"Yeah, that's me and Matt. We stopped for a drink to go on our way home."

"Did you see anything suspicious?"

"Not really. Well maybe. There was this guy carrying something wrapped up in what looked like a jacket and he was rushing towards his car. It did look kinda odd."

"Oh shit," his dad said. "We need to call the police"

"Am I gonna get in some kind of trouble?"

"No. Just tell them what you saw."

When asked, Gary told them everything he knew which wasn’t much. He thought the car was a white BMW, but it could have been a Mercedes. It was getting dark when they saw it and he wasn’t sure. Neither was Matt when he was questioned, “No,” they didn't notice the license plate both boys replied when asked.

It didn't leave the FBI much to go on. This was a very upscale community and almost everyone drove a luxury car. One white BMW or a Mercedes was like looking for a needle in a hay stack, but it was a beginning. They told Jeff he had to stall the kidnapper when he called for the ransom meeting. "Tell him you can't get the money until Tuesday. The bank will need a day's notice to have that much in one-hundred dollar bills on hand. Tell him you'll have it by noon on Tuesday. It'll buy us some time, and maybe something will come from the TV news coverage. It’ll start running on the local channels any time now and the national news channels should pick it up shortly after.”

"Time," Jeff thought. "Time while my wife goes slowly out of her mind and God only knows where or how our daughter is. Some crazy lunatic of a woman who couldn’t have children of her own has nabbed her, or God forbid, some pervert. This is Friday." To him Tuesday seemed like a century away. "I sure hope we did the right thing by letting the Feds into this. Then again we didn't have much choice."

The anticipated call came exactly 48 hours later. The kidnapper almost exploded with rage when he was told he had to wait until Tuesday. He had enough left for a couple of lines at best and that wouldn't cut it. Taking what he could get away from out of his wife's purse he'd begged his dealer for enough to carry him over but no luck. He'd thought about a street buy but knew the money he had wasn’t enough. "Give me the money you have in the house, and get what you can from an ATM. I'll call you back in two hours."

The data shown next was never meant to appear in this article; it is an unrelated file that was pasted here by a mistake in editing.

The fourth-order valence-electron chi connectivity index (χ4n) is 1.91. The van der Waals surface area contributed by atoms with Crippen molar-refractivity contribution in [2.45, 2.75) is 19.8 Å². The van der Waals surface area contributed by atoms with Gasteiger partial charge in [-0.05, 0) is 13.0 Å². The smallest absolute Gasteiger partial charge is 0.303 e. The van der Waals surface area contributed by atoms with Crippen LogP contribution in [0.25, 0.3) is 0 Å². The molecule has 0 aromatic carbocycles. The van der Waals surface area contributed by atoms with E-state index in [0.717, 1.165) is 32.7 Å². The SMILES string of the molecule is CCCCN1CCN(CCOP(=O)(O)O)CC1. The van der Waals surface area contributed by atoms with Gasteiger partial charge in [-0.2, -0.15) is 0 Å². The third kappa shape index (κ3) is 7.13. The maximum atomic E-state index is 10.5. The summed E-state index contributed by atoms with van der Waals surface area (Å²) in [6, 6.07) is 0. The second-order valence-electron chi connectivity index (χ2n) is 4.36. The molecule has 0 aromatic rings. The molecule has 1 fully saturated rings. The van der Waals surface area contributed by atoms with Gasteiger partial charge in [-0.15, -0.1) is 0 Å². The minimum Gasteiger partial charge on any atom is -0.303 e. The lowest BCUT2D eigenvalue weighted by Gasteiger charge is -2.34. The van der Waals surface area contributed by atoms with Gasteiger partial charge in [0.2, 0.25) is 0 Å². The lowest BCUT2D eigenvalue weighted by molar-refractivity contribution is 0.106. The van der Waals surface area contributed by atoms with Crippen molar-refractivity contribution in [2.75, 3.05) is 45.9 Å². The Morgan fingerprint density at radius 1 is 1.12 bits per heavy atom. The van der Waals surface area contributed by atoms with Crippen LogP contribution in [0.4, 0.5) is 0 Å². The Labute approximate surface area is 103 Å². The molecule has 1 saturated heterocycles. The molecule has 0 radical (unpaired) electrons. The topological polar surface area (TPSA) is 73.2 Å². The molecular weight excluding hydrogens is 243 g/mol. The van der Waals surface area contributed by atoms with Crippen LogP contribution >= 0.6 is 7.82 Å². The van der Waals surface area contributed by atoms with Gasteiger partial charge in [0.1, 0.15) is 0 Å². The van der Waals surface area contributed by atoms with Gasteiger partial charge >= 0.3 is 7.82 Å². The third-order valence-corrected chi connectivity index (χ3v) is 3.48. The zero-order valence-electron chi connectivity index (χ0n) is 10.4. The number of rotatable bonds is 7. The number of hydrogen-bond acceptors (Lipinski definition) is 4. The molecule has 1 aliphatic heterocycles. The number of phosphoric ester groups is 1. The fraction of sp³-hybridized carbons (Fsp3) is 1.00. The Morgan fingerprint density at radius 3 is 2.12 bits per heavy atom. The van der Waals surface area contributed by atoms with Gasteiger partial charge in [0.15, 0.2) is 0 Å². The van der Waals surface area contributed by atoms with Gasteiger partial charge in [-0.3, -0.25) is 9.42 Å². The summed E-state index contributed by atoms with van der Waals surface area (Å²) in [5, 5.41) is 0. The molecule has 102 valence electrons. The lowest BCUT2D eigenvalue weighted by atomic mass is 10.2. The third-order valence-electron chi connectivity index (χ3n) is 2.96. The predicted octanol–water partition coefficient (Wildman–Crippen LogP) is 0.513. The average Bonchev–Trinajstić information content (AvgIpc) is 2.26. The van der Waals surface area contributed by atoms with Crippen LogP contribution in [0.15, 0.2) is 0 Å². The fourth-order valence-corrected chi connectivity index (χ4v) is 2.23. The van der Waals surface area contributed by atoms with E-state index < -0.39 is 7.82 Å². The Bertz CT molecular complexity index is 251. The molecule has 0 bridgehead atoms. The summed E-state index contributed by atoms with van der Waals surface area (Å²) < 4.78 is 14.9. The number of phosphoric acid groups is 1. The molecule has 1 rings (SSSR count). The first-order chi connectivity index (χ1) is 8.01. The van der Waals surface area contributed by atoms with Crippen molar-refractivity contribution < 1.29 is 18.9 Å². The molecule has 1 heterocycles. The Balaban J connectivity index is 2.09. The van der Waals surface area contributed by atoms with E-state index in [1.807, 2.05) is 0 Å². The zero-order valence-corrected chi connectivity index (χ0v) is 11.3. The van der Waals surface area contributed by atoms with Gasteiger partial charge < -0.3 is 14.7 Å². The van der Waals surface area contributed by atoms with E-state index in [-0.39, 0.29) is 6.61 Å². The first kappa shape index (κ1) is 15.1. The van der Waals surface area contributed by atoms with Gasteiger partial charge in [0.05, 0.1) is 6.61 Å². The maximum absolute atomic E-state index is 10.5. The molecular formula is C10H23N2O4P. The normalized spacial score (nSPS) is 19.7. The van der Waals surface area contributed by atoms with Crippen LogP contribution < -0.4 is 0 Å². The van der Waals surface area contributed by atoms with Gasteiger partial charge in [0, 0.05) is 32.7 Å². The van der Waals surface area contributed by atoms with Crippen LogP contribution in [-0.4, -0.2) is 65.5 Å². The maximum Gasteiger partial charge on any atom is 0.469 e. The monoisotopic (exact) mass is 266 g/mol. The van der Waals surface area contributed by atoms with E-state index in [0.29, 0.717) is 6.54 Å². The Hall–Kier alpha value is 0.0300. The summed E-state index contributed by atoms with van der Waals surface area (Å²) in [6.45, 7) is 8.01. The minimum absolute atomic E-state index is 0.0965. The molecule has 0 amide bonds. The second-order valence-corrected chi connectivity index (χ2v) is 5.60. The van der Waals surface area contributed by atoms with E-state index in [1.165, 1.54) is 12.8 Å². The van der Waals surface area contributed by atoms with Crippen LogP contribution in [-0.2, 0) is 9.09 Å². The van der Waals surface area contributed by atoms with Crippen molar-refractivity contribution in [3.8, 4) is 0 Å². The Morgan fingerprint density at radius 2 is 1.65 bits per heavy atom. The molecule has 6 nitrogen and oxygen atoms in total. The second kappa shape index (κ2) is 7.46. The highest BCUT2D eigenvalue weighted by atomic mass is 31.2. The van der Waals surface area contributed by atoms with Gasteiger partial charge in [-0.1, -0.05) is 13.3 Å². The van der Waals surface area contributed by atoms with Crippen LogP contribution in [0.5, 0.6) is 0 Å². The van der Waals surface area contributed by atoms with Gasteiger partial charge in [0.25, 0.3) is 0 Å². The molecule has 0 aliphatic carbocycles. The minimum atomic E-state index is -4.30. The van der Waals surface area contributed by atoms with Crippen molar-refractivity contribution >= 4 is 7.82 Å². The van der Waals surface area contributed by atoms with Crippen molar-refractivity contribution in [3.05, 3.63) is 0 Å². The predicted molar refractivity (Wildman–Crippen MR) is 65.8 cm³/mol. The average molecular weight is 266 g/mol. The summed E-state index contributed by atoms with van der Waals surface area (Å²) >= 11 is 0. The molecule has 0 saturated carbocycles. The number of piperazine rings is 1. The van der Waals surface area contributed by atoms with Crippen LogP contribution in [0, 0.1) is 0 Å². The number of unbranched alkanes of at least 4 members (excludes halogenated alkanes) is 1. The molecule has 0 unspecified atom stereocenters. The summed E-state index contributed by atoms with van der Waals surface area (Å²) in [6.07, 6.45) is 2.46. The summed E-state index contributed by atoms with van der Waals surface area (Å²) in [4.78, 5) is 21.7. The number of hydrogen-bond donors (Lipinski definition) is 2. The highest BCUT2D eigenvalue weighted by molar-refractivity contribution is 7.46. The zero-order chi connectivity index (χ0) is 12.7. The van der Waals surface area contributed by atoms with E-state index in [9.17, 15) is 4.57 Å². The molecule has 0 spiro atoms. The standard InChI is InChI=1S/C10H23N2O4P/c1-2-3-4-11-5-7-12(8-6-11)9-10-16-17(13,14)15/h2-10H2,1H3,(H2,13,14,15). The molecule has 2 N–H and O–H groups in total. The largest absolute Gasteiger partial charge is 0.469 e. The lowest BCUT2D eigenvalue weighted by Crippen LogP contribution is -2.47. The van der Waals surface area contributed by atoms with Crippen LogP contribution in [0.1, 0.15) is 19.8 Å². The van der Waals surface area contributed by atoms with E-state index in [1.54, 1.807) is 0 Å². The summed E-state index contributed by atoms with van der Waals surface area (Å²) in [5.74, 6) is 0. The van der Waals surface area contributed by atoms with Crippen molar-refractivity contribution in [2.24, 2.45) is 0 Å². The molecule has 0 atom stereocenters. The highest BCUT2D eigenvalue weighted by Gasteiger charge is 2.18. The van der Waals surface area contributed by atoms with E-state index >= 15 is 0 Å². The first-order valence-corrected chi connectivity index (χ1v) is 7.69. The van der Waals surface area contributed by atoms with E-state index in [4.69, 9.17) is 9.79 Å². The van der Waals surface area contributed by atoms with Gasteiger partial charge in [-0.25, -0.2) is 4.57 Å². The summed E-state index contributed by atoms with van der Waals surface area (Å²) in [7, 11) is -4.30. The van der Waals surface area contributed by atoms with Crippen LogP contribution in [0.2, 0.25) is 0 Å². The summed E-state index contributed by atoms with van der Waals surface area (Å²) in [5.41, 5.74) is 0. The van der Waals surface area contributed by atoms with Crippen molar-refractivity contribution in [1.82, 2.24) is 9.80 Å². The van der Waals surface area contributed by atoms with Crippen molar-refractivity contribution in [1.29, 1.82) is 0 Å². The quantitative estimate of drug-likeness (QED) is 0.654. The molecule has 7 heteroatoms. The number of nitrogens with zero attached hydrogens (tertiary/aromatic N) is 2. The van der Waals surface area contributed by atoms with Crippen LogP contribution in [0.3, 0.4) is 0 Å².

"I don't keep any money in the house and my checking account is tapped out. Besides the bank needs 24 hours notice to have that amount of hundred dollar bills on hand." Jeff had thought quickly about the ATM aspect. He did keep a few grand in a safe in the bedroom closet, and there was always a couple of grand in their checking account, but there was no way the bastard could know that.

"All right. But if not Tuesday, you'll never see your baby again." The caller suddenly thought of how to buy some needed time. In order to feed his habit he’d have to take his wife’s diamond anniversary band and matching bracelet out of her jewelry box and pawn them. That would give him enough for a street dealer. All he needed was enough to hold him until he could get to his regular dealer. He’d buy back the jewelry when he got the money. He felt bad about stealing from his wife but justified it by telling himself that she’d never know. She only wore the ring and bracelet for special occasions.